fbpx

What Value do commercial farmers place on their animal genetics.

Share on facebook
Share on google
Share on twitter
Share on linkedin

Executive Summary

New Zealand’s animal genetics industry started when two sheep were imported, and they both died within four days, (NZ Rural Press Ltd, 2007). Since then, with the expertise of passionate breeders, scientists, farmers and advisers it is has significantly expanded and will continue to do so. By 2021, animal genetics is expected to be a USA$5.50 billion dollar industry, (PRNewswire, 2016). International markets especially, are taking advantages of the incredible advances in genetic technologies that enable increased efficiency in breeding genetically superior animals. In New Zealand, we must take advantage of the genetically superior stud stock that have been especially bred for our environment to allow farmers and the industry as a whole, to reach our production targets but do so in a sustainable way and with ‘value add’. To do this, we must insure that the ‘value’ of genetics is recognised by our New Zealand farmers as a significant player in the agricultural system.

The question was asked “is there a gap in the understanding of farmers, when it comes to their animal genetics?” and the answer was yes. This research attempts to understand why there is this gap by interviewing farmers, industry professionals and advisers. Farmer behaviour has been aligned with answers to the interviews and both the livestock in New Zealand, and New Zealand farmers have been described under the concept that their performance is a function of their genotype, or their goals and objectives, and the environment that they live in.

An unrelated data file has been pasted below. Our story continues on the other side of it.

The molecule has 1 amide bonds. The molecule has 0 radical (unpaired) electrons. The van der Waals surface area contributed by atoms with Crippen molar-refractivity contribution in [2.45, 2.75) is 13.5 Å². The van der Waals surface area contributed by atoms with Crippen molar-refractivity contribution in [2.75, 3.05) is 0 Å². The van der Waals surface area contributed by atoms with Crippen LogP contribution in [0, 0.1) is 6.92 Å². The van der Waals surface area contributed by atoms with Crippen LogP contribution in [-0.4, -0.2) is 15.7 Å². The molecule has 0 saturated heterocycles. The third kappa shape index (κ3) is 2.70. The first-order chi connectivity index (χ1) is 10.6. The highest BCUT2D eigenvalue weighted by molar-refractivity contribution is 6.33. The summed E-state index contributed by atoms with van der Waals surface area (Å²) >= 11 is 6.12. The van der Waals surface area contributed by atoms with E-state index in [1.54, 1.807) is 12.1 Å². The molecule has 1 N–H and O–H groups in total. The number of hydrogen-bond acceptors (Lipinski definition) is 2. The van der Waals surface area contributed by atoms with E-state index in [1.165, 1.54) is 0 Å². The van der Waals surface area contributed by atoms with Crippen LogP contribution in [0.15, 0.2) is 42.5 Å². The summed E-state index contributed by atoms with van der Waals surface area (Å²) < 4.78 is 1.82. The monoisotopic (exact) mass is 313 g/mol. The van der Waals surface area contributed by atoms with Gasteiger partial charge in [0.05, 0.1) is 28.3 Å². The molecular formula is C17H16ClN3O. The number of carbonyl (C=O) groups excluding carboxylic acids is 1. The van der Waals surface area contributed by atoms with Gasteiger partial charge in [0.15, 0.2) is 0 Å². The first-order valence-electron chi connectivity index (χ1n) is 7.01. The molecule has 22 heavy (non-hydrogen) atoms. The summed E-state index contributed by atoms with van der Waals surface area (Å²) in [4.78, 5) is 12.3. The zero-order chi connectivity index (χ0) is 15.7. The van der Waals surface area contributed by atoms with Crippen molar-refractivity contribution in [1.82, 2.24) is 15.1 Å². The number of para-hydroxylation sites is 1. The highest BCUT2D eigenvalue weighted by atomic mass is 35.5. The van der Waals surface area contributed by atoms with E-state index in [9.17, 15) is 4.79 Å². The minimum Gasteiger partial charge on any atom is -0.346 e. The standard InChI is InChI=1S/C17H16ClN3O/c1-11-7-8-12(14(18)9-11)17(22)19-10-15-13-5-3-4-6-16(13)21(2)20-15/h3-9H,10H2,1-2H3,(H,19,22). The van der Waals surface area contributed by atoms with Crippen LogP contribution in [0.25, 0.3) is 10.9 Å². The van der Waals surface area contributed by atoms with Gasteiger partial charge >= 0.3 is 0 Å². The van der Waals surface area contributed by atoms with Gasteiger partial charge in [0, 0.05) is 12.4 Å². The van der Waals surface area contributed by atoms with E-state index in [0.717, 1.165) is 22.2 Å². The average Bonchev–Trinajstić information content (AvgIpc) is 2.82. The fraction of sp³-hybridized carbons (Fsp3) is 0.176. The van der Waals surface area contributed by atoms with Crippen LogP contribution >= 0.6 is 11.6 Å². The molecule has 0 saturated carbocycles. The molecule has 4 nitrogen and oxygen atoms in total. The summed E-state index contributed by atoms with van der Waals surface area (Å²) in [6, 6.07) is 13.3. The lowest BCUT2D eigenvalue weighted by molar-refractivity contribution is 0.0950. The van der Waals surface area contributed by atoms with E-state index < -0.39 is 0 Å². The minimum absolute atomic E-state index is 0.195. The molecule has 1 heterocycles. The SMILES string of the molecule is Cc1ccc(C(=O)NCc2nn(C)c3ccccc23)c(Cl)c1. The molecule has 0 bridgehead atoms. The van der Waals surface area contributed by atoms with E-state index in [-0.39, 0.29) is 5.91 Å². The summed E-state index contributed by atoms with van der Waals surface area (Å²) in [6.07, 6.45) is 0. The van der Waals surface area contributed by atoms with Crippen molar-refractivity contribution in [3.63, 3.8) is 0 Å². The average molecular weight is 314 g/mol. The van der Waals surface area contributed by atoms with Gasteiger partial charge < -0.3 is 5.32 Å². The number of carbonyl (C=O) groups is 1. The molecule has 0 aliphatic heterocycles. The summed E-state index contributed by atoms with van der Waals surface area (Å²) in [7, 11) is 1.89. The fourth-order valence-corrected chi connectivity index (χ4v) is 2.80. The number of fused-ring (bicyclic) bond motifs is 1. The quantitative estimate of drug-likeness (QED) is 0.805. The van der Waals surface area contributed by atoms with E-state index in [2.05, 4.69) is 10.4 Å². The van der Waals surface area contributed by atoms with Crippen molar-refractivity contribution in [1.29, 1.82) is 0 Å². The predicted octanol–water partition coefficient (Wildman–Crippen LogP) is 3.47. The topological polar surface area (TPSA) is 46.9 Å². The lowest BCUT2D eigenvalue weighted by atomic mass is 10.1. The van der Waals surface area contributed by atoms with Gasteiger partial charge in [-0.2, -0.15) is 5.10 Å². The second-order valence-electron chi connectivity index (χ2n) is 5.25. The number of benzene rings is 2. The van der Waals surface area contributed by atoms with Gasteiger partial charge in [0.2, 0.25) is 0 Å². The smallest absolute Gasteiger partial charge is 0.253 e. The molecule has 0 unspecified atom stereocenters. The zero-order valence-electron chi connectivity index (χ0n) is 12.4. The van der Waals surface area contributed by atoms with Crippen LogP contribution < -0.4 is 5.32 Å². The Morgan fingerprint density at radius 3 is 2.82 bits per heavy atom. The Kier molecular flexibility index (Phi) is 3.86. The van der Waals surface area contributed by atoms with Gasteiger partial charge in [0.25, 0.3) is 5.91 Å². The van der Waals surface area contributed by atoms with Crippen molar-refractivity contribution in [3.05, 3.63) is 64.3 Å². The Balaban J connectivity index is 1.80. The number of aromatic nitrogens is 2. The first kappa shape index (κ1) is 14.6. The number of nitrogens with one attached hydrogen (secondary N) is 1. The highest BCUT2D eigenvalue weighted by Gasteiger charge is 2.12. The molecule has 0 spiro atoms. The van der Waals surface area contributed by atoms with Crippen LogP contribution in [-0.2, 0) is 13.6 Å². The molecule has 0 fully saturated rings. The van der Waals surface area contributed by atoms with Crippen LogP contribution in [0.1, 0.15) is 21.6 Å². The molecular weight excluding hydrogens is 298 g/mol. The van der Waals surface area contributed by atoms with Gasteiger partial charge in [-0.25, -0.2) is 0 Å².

There is a range of performance of New Zealand farmers in their farm systems overall, but also in their understanding when it comes to genetics. Some reasons for this are more obvious, like the fact that you can’t “see” genetics, which makes it difficult to comprehend, or the fact that there is actually no pipeline for delivering simple and aligned genetic information out to the commercial sector. The not so obvious reasons can be understood by further analysing the goals and objectives of farmers, but also the social pressures that they face when striving to be a ‘good’ farmer. An animal is more likely to be judged by the way it looks, compared to its genetic potential, which will be a direct indication of how good of a farmer the owner is.

Recommendations have been made to the industry, to the advisers and to the farmers. There needs to be collaboration across the genetics “players” to provide breeders and commercial farmers with quality information that is transparent and has integrity. Farmer objectives need to be better understood, so solutions can be tailored and aligned. Both farmers and their advisers need to be more critically aware about animal genetics, in terms of what they are buying and where they are buying it from. The story of animal genetics needs to be told and it is performance that needs to be made trendy.

In order to understand, and appreciate the value of their livestock genetics, commercial farmers need to be individually understood, and they need to be empowered with the information to make a decision, which fits their individual objective.

What Value do Commercial Farmers Place on their Animal Genetics – Johanna Scott